Why Use Employee Advocacy?

why use employee advocacy

Nearly every business and organization today can benefit from an employee advocacy strategy, but the advantages may be different than you would think. Here are four distinct examples of how you, your teammates and your company can use employee advocacy to drive results. To begin though, let’s level set on the concept of employee advocacy.

What is Employee Advocacy?

In its most basic form, employee advocacy is the practice of engaging employees to help promote a company’s brand. This could be as simple as wearing company-branded apparel or telling an acquaintance about your company.

In the digital world, employee advocacy primarily encompases encouraging employees to share noteworthy news and announcements – such as a new blog post, press release or other content – on social media channels like Twitter, Facebook and LinkedIn.

While promoting content is clearly the primary benefit for considering an employee advocacy program, there are a number of other advantages.

Promotion, Amplification & Awareness

If you’re going to go to the effort to produce content or create a press release, you likely want it to be seen by as many people as possible (yes, there are exceptions). With the average user having 707 Twitter followers,155 friends on Facebook and 930 connections on LinkedIn, one way to easily extend the potential reach of your announcements is to recruit your team to help spread the word.

Where a company may have 10,000 followers on LinkedIn, if 100 of their employees also shared the same content on LinkedIn, the potential reach would increase by an additional 93,000 (100 x 930). Plus, research shows that posts from a known person are more credible than those from a company. The 2019 Edelman Trust Barometer study found that 53% of surveyed consumers would put their faith in an average company employee's testimonial over that company's CEO.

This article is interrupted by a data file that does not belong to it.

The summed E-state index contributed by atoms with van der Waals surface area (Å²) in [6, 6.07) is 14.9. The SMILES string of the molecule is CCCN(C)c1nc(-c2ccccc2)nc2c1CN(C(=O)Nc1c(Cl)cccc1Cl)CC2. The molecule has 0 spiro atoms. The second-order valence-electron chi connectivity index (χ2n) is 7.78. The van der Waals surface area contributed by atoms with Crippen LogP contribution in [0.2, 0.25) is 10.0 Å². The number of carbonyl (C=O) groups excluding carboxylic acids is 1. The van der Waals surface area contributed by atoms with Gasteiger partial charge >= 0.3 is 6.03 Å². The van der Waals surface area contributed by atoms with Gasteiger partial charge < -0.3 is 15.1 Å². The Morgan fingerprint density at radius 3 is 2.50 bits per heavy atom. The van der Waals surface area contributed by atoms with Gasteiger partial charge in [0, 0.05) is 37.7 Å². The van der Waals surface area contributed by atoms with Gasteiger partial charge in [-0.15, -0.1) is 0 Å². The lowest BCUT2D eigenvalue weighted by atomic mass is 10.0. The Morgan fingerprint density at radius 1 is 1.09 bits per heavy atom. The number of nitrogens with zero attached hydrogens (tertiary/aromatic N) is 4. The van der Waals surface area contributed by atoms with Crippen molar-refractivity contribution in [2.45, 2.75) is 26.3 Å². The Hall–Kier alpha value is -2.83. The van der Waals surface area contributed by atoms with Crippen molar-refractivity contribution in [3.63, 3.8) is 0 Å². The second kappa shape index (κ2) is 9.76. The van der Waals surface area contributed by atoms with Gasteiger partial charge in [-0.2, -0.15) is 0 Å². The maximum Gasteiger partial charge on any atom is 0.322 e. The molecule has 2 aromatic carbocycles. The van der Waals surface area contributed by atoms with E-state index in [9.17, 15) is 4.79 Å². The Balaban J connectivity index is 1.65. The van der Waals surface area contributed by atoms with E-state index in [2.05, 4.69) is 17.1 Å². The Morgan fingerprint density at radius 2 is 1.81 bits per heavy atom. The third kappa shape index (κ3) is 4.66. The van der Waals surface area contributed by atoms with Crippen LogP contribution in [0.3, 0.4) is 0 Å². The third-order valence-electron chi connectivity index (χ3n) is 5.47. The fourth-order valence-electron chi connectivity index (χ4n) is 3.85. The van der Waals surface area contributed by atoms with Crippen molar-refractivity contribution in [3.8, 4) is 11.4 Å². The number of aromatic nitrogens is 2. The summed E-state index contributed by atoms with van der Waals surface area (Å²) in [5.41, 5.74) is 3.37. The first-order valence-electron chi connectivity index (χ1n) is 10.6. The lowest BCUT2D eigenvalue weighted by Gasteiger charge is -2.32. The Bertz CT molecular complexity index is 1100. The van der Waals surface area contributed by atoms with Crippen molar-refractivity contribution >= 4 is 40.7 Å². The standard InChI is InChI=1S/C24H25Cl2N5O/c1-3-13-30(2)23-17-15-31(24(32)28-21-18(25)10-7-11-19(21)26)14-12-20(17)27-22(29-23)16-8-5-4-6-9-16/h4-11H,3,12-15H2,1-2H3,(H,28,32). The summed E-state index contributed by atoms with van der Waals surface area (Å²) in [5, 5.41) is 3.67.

If you’re running a marketing department, a PR team or the company itself, you’d be crazy not to try to capitalize on this, especially when there’s very little incremental cost involved.

Recruitment. Recruitment. Recruitment.

It’s well known that a company is only as good as its employees. Regardless of where things stand with a particular economic cycle, recruiting good people is hard work. Yet having great employees makes all the difference in the world when it comes to running a company or organization.

The best source of qualified candidates comes from existing employees, so there’s enormous value in having your employees promote job descriptions/open opportunities to their networks on various social media channels. And if your company offers a referral bonus, it’s an easy way for team members to potentially earn a few extra bucks.

Aid in Social Selling

As cold outreach tactics have produced fewer returns, today’s sales representatives are increasingly participating in conversations across social channels. Essentially, by following and engaging with prospective companies and key stakeholders, sales reps are able to monitor the topics that are most important to them. And when the time is right (i.e., a conversation relates to the products and services that they’re trying to sell), they can add to the conversation with constructive commentary.

As a part of social selling, sales reps can position themselves as industry thought leaders. One way to do this is by leveraging a company's employee advocacy initiatives and positioning the update so that it adds value to their current and prospective customers.

Most importantly, social selling improves sales results. Research shows that leads developed through social selling are seven times more likely to convert.

Boost Employee Engagement

If your employees are like a lot of people these days, they’re so heads down with work that they miss what’s happening within their own company, especially if they’re not in the marketing or public relations department. By encouraging employees to share relevant company content on social media channels – and presenting those requests to them via internal communications platforms like Slack – you are also motivating staff to take a few minutes and learn what’s happening at your company. You’re also giving them great opportunities to easily make a positive impact for the organization which helps boost confidence and morale.

Final Thoughts

Forward-looking companies are turning to employee advocacy to amplify their messages in a cost-effective manner, to recruit high-quality talent, to help with social selling and to increase employee engagement. To learn how to use automation to simplify employee advocacy, check out Please Share’s features page.